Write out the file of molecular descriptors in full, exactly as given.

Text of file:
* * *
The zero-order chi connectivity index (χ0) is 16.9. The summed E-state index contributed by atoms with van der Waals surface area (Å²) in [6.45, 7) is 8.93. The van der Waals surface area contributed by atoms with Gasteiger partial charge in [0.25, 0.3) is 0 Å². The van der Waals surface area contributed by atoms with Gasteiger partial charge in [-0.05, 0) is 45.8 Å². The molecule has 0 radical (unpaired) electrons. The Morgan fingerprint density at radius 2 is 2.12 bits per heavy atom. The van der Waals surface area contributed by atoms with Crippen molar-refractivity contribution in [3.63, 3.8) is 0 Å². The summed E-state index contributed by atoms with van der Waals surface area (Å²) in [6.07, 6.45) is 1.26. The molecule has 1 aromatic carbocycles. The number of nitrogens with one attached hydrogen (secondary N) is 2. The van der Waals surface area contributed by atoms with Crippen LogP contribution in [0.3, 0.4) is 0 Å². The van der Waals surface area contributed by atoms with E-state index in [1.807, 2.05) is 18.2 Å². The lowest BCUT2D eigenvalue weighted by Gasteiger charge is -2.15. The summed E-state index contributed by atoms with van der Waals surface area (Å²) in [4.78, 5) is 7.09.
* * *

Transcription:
The zero-order chi connectivity index (χ0) is 16.9. The summed E-state index contributed by atoms with van der Waals surface area (Å²) in [6.45, 7) is 8.93. The van der Waals surface area contributed by atoms with Gasteiger partial charge in [0.25, 0.3) is 0 Å². The van der Waals surface area contributed by atoms with Gasteiger partial charge in [-0.05, 0) is 45.8 Å². The molecule has 0 radical (unpaired) electrons. The Morgan fingerprint density at radius 2 is 2.12 bits per heavy atom. The van der Waals surface area contributed by atoms with Crippen molar-refractivity contribution in [3.63, 3.8) is 0 Å². The summed E-state index contributed by atoms with van der Waals surface area (Å²) in [6.07, 6.45) is 1.26. The molecule has 1 aromatic carbocycles. The number of nitrogens with one attached hydrogen (secondary N) is 2. The van der Waals surface area contributed by atoms with Crippen LogP contribution in [0.3, 0.4) is 0 Å². The van der Waals surface area contributed by atoms with E-state index in [1.807, 2.05) is 18.2 Å². The lowest BCUT2D eigenvalue weighted by Gasteiger charge is -2.15. The summed E-state index contributed by atoms with van der Waals surface area (Å²) in [4.78, 5) is 7.09.